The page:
Bharat Bazaar (Bloomington, MN)

My slow-motion survey of South Asian groceries in the greater Twin Cities metro area continues. And I mean slow-motion: the last entry was made more than a year ago when I reported on the then new’ish Mantra Bazaar in Apple Valley; the one before that was on Lekali Pasal, the Nepali store in Hmongtown Marketplace. Mantra Bazaar has expanded since my report—it took over the space of the adjacent business and now has a meat counter. I’m not sure if Lekali Pasal is still around at Hmongtown Marketplace—I should check but in the meantime, if you know, please write in. Today I have a report on another Indian store in the suburbs. The suburb this time is Bloomington (also home to TBS Mart) and the store is Bharat Bazaar, which has been around since the middle of 2017.

Bharat Bazaar is in fact just about 2 miles or a 7 minute drive from TBS Mart. I mention this because it’s yet more support for my conviction that the South Asian, and specifically Indian population of the Twin Cities has expanded in recent years and that much of this expansion has happened in the southern suburbs. The census will soon tell me if I’m right or wrong but it seems significant that there should be two large Indian groceries in relative proximity to each other. Compare with the situation when we first arrived in Minnesota, when we’d have to go to North Minneapolis to find a large selection of anything.

And Bharat Bazaar is a large store. In terms of square footage it may even be larger than TBS Mart, though it doesn’t use all that square footage as completely as TBS Mart does theirs—which also means their aisles feel less crowded. Nor, unlike TBS Mart again, do they carry meat or fish. Beyond that, however, the two stores are probably going to be functionally identical for most people shopping for ingredients for Indian cooking. A visit to Bharat Bazaar can be combined with a meal at Hyderabad Indian Grill—just a hop, skip and jump away (the inferior Tandoor is even closer); on the other hand, a visit to TBS Mart can be combined with a meal at Kabob’s, which I find far superior. I guess if you’re not looking for a meal before or after shopping, and you aren’t looking for goat or frozen Indian fish, which one you go to may come down to proximity/convenience.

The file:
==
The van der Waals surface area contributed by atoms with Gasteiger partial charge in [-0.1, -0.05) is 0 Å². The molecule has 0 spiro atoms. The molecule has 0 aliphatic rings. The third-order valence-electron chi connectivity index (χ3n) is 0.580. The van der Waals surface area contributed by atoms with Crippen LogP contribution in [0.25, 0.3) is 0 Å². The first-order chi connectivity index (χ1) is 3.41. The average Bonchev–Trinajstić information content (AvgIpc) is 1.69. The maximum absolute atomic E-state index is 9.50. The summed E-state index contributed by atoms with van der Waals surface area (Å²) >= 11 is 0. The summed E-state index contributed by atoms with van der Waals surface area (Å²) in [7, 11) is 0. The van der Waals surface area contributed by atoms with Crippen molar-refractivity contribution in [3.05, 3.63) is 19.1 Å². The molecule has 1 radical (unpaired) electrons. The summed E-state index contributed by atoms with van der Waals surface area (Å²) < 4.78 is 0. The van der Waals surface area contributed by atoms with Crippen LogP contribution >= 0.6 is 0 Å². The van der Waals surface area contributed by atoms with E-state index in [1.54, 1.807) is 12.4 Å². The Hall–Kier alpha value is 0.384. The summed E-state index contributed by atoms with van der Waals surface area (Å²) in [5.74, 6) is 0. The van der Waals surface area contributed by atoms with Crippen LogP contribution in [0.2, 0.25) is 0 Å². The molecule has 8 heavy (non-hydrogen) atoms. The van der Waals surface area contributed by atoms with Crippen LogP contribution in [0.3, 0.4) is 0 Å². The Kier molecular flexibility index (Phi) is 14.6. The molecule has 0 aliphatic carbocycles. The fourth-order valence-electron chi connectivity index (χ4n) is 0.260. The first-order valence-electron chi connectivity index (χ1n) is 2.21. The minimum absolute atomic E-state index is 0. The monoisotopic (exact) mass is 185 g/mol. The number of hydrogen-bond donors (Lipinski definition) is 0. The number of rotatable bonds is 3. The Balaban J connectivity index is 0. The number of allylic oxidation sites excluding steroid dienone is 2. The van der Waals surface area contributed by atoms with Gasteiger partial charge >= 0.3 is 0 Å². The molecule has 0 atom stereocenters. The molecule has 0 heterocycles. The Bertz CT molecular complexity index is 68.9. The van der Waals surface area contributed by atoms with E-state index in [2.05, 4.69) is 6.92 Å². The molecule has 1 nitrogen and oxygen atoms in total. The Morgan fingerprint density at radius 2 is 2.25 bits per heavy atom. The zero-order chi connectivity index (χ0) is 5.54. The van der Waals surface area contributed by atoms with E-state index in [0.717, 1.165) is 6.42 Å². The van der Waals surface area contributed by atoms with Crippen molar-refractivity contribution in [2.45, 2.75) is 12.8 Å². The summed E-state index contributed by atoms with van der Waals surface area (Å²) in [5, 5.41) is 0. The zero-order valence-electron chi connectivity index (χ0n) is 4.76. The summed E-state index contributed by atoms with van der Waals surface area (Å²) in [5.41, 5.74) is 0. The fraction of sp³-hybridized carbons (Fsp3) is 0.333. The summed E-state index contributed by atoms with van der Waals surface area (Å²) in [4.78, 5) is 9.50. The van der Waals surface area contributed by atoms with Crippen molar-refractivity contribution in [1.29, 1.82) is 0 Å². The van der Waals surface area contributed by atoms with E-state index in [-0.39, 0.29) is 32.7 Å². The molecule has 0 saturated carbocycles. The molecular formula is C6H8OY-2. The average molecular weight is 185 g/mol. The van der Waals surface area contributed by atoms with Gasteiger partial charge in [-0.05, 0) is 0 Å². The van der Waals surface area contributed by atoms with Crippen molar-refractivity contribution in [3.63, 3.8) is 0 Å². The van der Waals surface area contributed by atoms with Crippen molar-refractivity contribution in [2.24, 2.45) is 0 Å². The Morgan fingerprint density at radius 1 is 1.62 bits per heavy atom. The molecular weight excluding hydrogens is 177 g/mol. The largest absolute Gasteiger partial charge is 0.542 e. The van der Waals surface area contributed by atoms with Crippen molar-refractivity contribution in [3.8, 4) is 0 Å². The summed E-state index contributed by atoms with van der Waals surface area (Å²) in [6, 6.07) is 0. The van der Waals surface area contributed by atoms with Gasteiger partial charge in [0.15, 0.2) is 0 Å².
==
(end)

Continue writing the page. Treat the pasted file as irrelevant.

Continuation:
Here is a look at what they carry; it should give you some sense of the comprehensiveness of their range. As with TBS Mart—and to a lesser extent, Mantra Bazaar—this is a store where you will be able to find most of the esoteric-sounding ingredients you might come across in my recipes or on other Indian blogs. Take a look and make a visit.

I should say that right now they seem to be having some staffing issues. I tried to stop in on Monday but they were closed, even though the posted sign indicated they should be open. I called to check and was told they had to close on Monday and Tuesday because they didn’t have anyone working. I was also told the situation should be better going forward. Still, if you’re going on a Monday or Tuesday you should probably call before you go.

But do go. It’s a good thing for us Indians to have more shopping options in the general vicinity, not to mention the pleasure of spaces that feel like they’re aimed primarily at us. But I think it’s also good for non-Indians as well to enter into spaces that de-center them and their food; where they can find not only the specific thing they’re looking for in a recipe they saw in the New York Times or wherever but also a large number of other things they’ve never heard of.

And, of course, it’s important to support immigrant businesses. More and more Indian products are showing up each year in large mainstream groceries—our Costco sells sona masoori rice and kulfi! This may seem like a sign of successful assimilation and perhaps it is. Maybe there’s space for both but I would much rather have many smaller Indian stores scattered around the Twin Cities than have a larger than previous but still abbreviated selection of Indian products show up in homogeneous mega groceries where they will always be consigned to a position of otherness.

Okay, I should have a Twin Cities restaurant report in early March. This coming week is going to be all Goa.


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